Health Enhancing Behaviors and New Trends
Health is an indefinite perception.It is derived from a Greek word that means “whole” which is interpreted as “wholeness, being whole, sound or well.” This concept of wholeness is open to broad explanation that can be referred as the individual’s health as well as the health of a population or public.In 1948, health was defined by the World Health Organization (WHO) as “a state of complete physical, mental, and social well-being and not merely the absence of disease or in?rmity.” (Spark, Dinour; Obenchain, 2015)
The physical and socio-economic environment, in which we sit or move within, is rapidly changing circumstances of our daily lives.
These alterations in transportation, communications, places of work and technologies for amusement have remarkably reduced demands for physical activity. However, this decrease in the physical activity due to environmental setup is related with health-affecting behavior or lifestyle changes.
The word sedentary is derived from the Latin word sedere, which means “to sit”. Sedentary behaviors include sitting during shuttling, in the place of work and the home, and during resting time. The energy-expenditure range of watching TV, using computer, or travelling in an automobile usually are in 1.0 to 1.5 METs (multiples of the basal metabolic rate). Therefore, sedentary behaviors are those that include sitting and low levels of energy expenditure.
Contrarily, medium-to-energetic physical activity for example bicycling, swimming, walking, or running may be completed in a various position of body, but need an energy expenditure of 3 to 8 METs. In this viewpoint, light intensity activity behaviors are those done while standing, but that involves expenditure of no more than 2.9 METS. Inactive or sedentary behaviors (usually in frame of reference of watching TV, surfing on computer, laptop, tablet or cellphones and play stations, workplace sitting, and time spent in automobiles) have arisen as a new emphasis for investigation on physical activity and health.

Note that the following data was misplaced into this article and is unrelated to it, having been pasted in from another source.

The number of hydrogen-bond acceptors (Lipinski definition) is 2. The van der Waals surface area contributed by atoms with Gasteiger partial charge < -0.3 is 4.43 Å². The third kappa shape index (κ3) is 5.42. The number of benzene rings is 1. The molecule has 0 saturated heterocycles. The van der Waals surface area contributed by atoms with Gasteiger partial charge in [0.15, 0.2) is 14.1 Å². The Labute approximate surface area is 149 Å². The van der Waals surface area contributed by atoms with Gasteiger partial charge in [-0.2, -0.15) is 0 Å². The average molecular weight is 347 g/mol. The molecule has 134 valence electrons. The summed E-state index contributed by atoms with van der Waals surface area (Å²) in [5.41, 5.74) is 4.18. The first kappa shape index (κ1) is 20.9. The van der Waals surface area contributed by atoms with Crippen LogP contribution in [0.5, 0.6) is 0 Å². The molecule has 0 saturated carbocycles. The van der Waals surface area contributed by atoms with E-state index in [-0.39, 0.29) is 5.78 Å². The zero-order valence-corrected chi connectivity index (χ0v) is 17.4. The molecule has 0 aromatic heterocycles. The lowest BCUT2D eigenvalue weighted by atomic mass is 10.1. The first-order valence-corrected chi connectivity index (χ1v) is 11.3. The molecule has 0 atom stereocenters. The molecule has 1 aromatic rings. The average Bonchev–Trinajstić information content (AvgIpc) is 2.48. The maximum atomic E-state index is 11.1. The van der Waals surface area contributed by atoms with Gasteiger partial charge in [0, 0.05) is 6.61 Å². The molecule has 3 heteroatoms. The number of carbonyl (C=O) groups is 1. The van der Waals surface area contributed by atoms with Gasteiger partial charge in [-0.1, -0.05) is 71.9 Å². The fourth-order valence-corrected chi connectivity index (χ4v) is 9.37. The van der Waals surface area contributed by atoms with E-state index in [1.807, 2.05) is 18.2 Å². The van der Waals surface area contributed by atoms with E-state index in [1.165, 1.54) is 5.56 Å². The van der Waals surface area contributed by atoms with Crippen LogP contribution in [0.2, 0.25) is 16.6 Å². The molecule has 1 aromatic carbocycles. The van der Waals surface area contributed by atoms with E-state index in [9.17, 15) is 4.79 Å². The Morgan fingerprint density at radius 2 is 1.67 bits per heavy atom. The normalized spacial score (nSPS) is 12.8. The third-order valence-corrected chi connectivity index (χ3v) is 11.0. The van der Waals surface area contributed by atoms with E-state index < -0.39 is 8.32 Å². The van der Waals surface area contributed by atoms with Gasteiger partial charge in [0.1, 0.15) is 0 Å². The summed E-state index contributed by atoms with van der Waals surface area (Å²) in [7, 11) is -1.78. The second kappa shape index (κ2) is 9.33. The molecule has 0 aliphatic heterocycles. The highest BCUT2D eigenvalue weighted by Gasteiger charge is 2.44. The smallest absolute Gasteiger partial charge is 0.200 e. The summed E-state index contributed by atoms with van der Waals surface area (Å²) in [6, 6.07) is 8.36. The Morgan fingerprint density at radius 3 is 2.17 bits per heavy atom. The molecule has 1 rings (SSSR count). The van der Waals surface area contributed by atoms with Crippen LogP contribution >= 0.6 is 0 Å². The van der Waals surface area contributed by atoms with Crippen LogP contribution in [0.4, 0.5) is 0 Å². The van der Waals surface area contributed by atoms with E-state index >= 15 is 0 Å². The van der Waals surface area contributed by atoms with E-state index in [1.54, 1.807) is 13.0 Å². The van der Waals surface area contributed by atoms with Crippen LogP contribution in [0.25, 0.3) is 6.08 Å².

The researcher showed, initial findings on the metabolic associates of elongated time of watching TV have since been assured by current objective-measurement studies, which also demonstration that eliminating the time we spend inactive can be beneficial towards health. Furthermore, the researcher elaborated current studies from Canada, Australia, and the United States, which illustrate probable associations between sedentary behaviors with premature mortality.
Significantly, grown-ups can encounter public-health strategies on physical activity, but if they continued to pursue sedentary lifestyle, their metabolic health is at risk. However, it can be resolved yet with a high degree of assurance that these adverse effects on health are exclusively due to inactivity most of the time in a day, or if what has been witnessed so far can be clarified by too little, light, medium, and/or energetic activity.
The modern guidelines for grown-ups on Physical Activity and Public Health from the American College of Sports Medicine and the American Heart Association “clearly states that the advised duration of aerobic activity (either of medium- or energetic) besides routinely activities of a day are of low frequency, such as self-care, casual walk or going to market place, or less than 10 min of period such as walking to the parking lot or taking out the garbage”. Logically, performing various routine activities like this could play a role in scaling down the inactive time.